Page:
Isherwood on Writing

Very important advice:

“…thinking about writing and getting excited about the wonderful writing that you are going to do is the most dangerous occupational vice of a writer. The thing to do is to get something down on the paper, and then you have something to work on.”

Isherwood on Writing. p. 135

“On the level of human suffering and struggle the novelist obviously has to be involved, engaged. He has to mind that people suffer, he has to condemn the bad and rejoice in the good. … He has to have a moral code. Every writer who really has any kind of vitality has some sort of moral code. … What matters is the intensity with which this struggle on the human level is realized. […]

“He is also the eternal, who looks down upon everything and enjoys it. Because, of course, in the world of art if something is well done it is enjoyable. One has to face the fact that the most dreadful descriptions of agonizing death are, artistically speaking, just as enjoyable as great love scenes or charming scenes of domestic happiness with children. … This sense of joy, of contact with life, of the vitality of life, can be related to any set of circumstances or characters you choose to name. […]

“He has to have, I suppose one can say, compassion. He has to see the just and the unjust as being all his children.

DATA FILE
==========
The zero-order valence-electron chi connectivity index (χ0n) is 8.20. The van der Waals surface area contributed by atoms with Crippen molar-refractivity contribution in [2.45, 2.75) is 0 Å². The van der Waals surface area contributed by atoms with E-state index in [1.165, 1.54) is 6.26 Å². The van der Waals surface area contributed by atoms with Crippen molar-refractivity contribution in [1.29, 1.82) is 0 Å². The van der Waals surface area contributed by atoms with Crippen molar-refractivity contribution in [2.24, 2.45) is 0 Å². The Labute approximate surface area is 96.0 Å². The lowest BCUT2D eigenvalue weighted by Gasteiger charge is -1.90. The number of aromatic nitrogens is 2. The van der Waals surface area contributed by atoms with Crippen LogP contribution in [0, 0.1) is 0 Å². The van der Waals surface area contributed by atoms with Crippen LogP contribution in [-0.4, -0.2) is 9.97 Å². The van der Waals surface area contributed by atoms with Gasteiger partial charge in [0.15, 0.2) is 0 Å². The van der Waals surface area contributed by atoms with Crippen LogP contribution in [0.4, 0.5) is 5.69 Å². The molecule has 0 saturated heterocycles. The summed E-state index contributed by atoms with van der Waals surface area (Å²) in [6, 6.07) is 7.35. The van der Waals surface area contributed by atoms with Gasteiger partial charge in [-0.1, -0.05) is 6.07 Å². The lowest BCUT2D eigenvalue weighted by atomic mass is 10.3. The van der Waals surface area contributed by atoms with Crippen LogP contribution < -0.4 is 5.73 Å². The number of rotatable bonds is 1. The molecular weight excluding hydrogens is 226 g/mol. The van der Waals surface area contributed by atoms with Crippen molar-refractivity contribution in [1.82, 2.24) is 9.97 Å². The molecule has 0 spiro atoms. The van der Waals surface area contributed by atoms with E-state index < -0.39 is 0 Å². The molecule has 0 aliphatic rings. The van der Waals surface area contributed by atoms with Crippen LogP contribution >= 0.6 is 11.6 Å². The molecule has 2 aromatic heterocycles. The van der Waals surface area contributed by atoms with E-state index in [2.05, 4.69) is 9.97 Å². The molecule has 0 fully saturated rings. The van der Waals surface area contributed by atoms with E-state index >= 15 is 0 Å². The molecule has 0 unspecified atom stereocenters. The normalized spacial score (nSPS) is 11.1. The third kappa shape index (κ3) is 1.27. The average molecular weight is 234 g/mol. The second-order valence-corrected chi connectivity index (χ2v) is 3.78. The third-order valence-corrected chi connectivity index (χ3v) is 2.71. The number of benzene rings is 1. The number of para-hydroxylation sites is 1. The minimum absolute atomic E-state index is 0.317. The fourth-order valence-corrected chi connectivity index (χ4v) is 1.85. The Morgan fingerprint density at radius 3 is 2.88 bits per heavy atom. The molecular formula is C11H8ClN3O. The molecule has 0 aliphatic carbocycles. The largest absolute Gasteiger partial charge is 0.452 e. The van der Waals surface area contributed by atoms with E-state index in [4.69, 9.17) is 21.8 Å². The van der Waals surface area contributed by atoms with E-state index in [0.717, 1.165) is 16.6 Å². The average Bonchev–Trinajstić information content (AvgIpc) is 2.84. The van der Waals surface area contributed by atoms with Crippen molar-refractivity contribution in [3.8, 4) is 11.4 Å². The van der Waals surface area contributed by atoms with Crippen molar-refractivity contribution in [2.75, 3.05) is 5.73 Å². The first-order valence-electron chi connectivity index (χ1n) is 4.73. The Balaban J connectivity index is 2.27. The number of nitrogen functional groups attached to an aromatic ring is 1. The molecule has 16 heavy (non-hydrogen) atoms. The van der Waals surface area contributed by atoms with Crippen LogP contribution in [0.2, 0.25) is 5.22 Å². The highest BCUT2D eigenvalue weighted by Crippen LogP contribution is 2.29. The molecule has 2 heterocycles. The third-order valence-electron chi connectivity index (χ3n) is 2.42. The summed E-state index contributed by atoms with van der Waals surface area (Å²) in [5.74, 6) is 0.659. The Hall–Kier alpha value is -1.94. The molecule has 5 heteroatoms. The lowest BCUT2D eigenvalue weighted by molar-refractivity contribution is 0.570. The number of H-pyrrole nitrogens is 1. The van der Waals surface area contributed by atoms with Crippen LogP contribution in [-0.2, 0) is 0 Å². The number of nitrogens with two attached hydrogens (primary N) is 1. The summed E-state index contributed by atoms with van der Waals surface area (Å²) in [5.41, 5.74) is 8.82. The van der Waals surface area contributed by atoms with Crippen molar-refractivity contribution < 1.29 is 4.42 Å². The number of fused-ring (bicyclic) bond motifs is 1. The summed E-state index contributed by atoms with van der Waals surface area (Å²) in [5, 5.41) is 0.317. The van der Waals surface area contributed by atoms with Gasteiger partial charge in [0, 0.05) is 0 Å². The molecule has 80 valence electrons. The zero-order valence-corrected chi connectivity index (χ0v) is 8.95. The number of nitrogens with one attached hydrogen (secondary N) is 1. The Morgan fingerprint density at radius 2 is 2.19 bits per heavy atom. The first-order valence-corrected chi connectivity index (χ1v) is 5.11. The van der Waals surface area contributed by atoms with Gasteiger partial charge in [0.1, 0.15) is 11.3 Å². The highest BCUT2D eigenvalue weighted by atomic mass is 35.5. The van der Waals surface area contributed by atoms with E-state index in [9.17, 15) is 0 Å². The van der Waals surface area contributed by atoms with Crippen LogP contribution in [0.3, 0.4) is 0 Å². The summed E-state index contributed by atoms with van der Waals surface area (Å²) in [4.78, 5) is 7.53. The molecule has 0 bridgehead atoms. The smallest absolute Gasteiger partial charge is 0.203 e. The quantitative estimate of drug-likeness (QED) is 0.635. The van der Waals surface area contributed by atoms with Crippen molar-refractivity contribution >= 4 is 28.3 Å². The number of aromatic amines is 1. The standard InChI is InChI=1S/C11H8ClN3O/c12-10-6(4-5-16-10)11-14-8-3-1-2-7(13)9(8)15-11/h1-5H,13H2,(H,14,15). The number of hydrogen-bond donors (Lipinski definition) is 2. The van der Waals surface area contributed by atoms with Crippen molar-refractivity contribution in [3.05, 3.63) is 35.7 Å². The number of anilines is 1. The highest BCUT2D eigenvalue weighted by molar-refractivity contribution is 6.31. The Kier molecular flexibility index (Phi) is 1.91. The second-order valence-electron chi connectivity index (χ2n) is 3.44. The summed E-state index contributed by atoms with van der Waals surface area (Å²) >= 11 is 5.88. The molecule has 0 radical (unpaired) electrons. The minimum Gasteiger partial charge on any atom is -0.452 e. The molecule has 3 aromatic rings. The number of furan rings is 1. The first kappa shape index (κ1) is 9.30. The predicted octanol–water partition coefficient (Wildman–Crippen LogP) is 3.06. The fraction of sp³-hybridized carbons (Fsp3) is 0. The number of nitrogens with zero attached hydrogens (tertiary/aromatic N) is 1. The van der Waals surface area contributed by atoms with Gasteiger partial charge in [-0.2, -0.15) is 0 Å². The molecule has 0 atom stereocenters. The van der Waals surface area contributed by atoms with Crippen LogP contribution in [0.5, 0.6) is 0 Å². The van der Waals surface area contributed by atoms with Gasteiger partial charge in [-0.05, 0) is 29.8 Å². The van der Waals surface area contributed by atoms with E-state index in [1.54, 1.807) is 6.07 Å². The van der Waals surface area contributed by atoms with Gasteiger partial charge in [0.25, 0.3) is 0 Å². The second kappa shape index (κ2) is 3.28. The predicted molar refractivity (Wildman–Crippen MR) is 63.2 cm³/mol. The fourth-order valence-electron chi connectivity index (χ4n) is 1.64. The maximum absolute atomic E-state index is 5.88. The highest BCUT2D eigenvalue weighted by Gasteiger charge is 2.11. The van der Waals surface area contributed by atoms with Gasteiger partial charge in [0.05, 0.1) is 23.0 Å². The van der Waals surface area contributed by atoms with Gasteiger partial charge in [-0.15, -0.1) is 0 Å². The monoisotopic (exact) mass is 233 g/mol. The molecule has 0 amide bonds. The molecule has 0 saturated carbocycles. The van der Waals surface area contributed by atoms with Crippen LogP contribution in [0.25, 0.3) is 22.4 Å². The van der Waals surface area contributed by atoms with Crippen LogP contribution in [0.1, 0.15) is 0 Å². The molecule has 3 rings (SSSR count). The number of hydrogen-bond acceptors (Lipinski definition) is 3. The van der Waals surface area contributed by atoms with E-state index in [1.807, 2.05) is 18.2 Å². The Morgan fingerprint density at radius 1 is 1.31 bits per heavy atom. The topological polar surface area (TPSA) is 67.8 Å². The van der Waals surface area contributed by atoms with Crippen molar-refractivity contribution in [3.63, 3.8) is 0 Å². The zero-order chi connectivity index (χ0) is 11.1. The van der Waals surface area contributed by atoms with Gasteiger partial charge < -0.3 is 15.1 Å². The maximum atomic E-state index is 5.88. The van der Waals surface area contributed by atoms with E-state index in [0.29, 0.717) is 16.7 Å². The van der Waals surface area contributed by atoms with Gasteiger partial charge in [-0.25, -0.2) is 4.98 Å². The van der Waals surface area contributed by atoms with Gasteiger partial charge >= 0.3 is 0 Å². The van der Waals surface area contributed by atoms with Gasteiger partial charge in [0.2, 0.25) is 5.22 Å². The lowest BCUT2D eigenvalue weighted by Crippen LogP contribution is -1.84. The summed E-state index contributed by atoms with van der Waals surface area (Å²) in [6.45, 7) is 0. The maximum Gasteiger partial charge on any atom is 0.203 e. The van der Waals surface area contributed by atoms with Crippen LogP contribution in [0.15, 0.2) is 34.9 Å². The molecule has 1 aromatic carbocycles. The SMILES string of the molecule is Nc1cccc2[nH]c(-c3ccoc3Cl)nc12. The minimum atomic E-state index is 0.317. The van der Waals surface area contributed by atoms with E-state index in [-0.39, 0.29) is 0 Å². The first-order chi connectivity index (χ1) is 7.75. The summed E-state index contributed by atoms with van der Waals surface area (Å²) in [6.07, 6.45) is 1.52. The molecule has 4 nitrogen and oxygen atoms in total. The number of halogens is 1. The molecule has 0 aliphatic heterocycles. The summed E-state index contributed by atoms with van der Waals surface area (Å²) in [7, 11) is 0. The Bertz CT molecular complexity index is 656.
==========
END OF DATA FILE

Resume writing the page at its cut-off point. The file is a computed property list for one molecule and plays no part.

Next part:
What is the nerve of interest in the novel?, 66.

If the writer has managed to meld human passion and divine compassion, the result is, as he said of Hemingway’s “The Capital of the World”:

… not in the least depressing. It is in fact full of this strange joy in the experience of all these people. (79)


The theater is a box, a place of imprisonment in which the audience is shut up with the actors. The effects are created by means of claustrophobia: you can’t get out. […]

Remembering that the whole point of the play is that the people are in the theater and cannot leave until they have been dismissed by the working out of the play itself, remembering this, think of Beckett’s extraordinary use of pauses.

A writer and the theater, 91 & 93.

The theater is for speech, and the theater is also for character. … What is the film for? The film is primarily for image and for movement. This thing about image, about the actual, visual effect of something on the screen, can sometimes be very disconcerting.

A writer and the films, 101.

The sound in the film should always be, as it were, balanced against the image and not go with it.

p. 106

In addition, Isherwood outlines the role of the writer as a consumate and socially engaged outsider.

He [the writer] must always hold them [shared beliefs] with the possibility of dissent. Without the freedom to dissent, he is just that much less valuable to the community.
…the truly cooperative and social outsider is one of the most valuable members of the community, and a writer should strive to be such an outsider, sometimes assenting, sometimes dissenting, but always, one hopes, in some way illuminating the problem under discussion.

p. 131 & p. 132

Which reminded me….

Trying to understand other people means destroying the stereotype without denying or ignoring the otherness.

But let us be realistic. These ways of understanding the enemy are the prerogative of poets, saints, or traitors.

Umberto Eco, “Inventing the Enemy.” 2008.

From Isherwood on Writing, 2007.

Author: despina durand

part-time goth, full-time critic

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